SD: A deep commitment to contemporary art is important and can only be manifested over time. Regarding net art, you're right; what does long term mean in a real-time world? I think almost more important is a rigorous openness to and support of experimentation--as opposed to rigor mortis of aesthetic categories.

JB: In relation to this I wonder whether the influence of the Internet on our perception of time (and therefore the world) creates a faster but ultimately less powerful, less dominant way in how art enters 'art history'.

SD: While acknowledging all the issues around historicizing contemporary work, if I have one generic "beef" about the net art world in general, it is a kind of obsession with what's new, today, this minute, right now. It's not _all_ about newness. While it may be "old" as a strategy, for instance, I still find Alexei Shulgin's Form Art fascinating. Just one example. In one sense this work from 1997 is "classic," already part of the power of the line, but in another sense, we still haven't digested it. Maybe this is exactly what you mean?

JB: Err, I am not sure myself. Both the aspect of 'time, memory and present' and the aspect of 'space, 'architecture', visibility, and accessibility’ were on my mind when trying to formulate this question. This limited memory span is a problem, but I think also the fact that even though a lot of is text and image based, the medium internet because of its narrow view or landscape (the path we click) and its speed of communication exchanges (even if it's only relative) really is much more fleeting then even we assumed until now. What do you think?

SD: Speed is a popular perception of contemporary life, and as a prime "culprit," the Internet has replaced the fax machine, which replaced the telephone which replaced the telegraph, which ... But does this mean that our ideas, our art, our connectedness are more fleeting? I think it is Kittler, among others, who has pointed out that digital media displace the temporal sequence of events into spatial arrangement of 1s and 0s--which are then retranslated on demand. In other words, I would argue that what is most significant or perhaps fruitful is the dialectic between transmission (speed) and memory (storage), not either one itself. Nevertheless, the thrill of speed and the siren song of a universal Library of Babel are hard to ignore.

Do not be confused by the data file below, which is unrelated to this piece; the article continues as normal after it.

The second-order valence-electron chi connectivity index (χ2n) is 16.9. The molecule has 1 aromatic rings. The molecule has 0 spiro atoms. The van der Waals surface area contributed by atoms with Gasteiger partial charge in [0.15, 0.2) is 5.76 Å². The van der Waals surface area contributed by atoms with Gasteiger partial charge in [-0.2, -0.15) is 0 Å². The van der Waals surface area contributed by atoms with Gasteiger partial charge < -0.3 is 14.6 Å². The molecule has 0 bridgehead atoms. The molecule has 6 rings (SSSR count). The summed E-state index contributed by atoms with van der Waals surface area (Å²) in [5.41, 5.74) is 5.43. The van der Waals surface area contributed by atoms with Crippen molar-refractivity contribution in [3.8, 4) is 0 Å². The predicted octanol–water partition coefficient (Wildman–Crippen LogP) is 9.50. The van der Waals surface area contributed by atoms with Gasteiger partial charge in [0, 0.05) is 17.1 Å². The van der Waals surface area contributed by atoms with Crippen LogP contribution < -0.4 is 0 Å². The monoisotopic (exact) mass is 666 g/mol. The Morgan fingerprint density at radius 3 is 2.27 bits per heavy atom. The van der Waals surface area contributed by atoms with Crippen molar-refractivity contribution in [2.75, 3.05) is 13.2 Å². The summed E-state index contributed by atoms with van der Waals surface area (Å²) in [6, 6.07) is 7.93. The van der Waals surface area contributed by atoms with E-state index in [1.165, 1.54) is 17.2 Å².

JB: So, speed might not be the right word for the experience of a relatively sudden abundance of choice, communication and platforms. Maybe the apparent real time existence or evolution of these things gives just an illusion of speed. You did not go into the space aspect though. To me this very simple fact that one cannot see anything of the network beyond the lines one follows while clicking away is an important factor. It could become even more important when certain commercial blockbuster sites from for instance large existing media networks start dominating the traffic routes. But already from the beginning this aspect of obscurity, of darkness beyond the path of links, has created a splintered online culture, when one compares it to how offline culture has developed. I agree that I do not give memory, or storage, or databases, or archives, the attention they need. You are right to correct me there. The flow and the real time presence are more attractive to me to explore, a bad habit. What do you mean with siren song? The attraction or the death of memory?

SD: I don't think it's a bad habit. Speed is seductive. And so is not the death of memory but the idea of an infallible,whatever-you-want-to-know-just-in-time-knowledge-delivery-system. Victoria Vesna has talked about a wonderful project-conundrum, Data Mining Bodies, which is about a community of people that have no time (to be a community). Is there a way to balance real-time with time-shifting, both of which are augmented by technology?